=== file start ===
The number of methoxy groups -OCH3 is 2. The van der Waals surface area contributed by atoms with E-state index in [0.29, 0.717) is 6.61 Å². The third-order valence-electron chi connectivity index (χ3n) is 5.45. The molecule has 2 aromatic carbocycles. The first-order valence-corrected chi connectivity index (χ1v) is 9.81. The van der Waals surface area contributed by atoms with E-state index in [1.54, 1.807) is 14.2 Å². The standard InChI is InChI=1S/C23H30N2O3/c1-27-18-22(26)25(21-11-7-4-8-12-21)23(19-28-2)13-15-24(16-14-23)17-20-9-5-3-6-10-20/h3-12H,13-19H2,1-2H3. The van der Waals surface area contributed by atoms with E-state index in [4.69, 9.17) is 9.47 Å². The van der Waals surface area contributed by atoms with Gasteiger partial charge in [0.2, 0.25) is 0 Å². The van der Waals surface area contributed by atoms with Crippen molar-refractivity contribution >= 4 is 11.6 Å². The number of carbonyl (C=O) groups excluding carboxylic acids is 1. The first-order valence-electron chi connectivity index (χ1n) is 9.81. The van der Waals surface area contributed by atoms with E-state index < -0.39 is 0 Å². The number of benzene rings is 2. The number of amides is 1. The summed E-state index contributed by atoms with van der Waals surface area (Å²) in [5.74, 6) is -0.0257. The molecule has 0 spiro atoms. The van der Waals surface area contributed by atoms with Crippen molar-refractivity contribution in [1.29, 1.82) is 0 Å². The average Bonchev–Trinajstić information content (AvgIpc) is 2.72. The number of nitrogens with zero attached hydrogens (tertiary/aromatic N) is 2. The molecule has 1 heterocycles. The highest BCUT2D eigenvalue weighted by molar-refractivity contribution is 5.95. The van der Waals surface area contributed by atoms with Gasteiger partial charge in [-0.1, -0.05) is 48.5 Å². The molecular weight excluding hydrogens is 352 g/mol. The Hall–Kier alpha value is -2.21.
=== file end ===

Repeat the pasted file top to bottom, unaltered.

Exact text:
The number of methoxy groups -OCH3 is 2. The van der Waals surface area contributed by atoms with E-state index in [0.29, 0.717) is 6.61 Å². The third-order valence-electron chi connectivity index (χ3n) is 5.45. The molecule has 2 aromatic carbocycles. The first-order valence-corrected chi connectivity index (χ1v) is 9.81. The van der Waals surface area contributed by atoms with E-state index in [1.54, 1.807) is 14.2 Å². The standard InChI is InChI=1S/C23H30N2O3/c1-27-18-22(26)25(21-11-7-4-8-12-21)23(19-28-2)13-15-24(16-14-23)17-20-9-5-3-6-10-20/h3-12H,13-19H2,1-2H3. The van der Waals surface area contributed by atoms with E-state index in [4.69, 9.17) is 9.47 Å². The van der Waals surface area contributed by atoms with Gasteiger partial charge in [0.2, 0.25) is 0 Å². The van der Waals surface area contributed by atoms with Crippen molar-refractivity contribution >= 4 is 11.6 Å². The number of carbonyl (C=O) groups excluding carboxylic acids is 1. The first-order valence-electron chi connectivity index (χ1n) is 9.81. The van der Waals surface area contributed by atoms with E-state index < -0.39 is 0 Å². The number of benzene rings is 2. The number of amides is 1. The summed E-state index contributed by atoms with van der Waals surface area (Å²) in [5.74, 6) is -0.0257. The molecule has 0 spiro atoms. The van der Waals surface area contributed by atoms with Crippen molar-refractivity contribution in [1.29, 1.82) is 0 Å². The average Bonchev–Trinajstić information content (AvgIpc) is 2.72. The number of nitrogens with zero attached hydrogens (tertiary/aromatic N) is 2. The molecule has 1 heterocycles. The highest BCUT2D eigenvalue weighted by molar-refractivity contribution is 5.95. The van der Waals surface area contributed by atoms with Gasteiger partial charge in [-0.1, -0.05) is 48.5 Å². The molecular weight excluding hydrogens is 352 g/mol. The Hall–Kier alpha value is -2.21.